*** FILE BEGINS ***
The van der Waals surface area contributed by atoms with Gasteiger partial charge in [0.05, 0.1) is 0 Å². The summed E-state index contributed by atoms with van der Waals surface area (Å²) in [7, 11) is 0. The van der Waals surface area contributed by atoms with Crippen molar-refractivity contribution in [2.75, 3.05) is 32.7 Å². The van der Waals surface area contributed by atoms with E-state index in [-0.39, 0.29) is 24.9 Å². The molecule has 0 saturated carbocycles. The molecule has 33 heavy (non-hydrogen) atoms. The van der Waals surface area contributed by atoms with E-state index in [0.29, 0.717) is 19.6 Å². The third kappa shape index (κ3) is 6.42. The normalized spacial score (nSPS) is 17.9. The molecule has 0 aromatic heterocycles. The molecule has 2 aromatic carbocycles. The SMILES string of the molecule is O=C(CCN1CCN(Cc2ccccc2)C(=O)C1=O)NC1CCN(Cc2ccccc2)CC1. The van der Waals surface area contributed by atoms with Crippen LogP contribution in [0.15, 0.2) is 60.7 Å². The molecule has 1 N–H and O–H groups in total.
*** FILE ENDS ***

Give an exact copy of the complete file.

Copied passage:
The van der Waals surface area contributed by atoms with Gasteiger partial charge in [0.05, 0.1) is 0 Å². The summed E-state index contributed by atoms with van der Waals surface area (Å²) in [7, 11) is 0. The van der Waals surface area contributed by atoms with Crippen molar-refractivity contribution in [2.75, 3.05) is 32.7 Å². The van der Waals surface area contributed by atoms with E-state index in [-0.39, 0.29) is 24.9 Å². The molecule has 0 saturated carbocycles. The molecule has 33 heavy (non-hydrogen) atoms. The van der Waals surface area contributed by atoms with E-state index in [0.29, 0.717) is 19.6 Å². The third kappa shape index (κ3) is 6.42. The normalized spacial score (nSPS) is 17.9. The molecule has 0 aromatic heterocycles. The molecule has 2 aromatic carbocycles. The SMILES string of the molecule is O=C(CCN1CCN(Cc2ccccc2)C(=O)C1=O)NC1CCN(Cc2ccccc2)CC1. The van der Waals surface area contributed by atoms with Crippen LogP contribution in [0.15, 0.2) is 60.7 Å². The molecule has 1 N–H and O–H groups in total.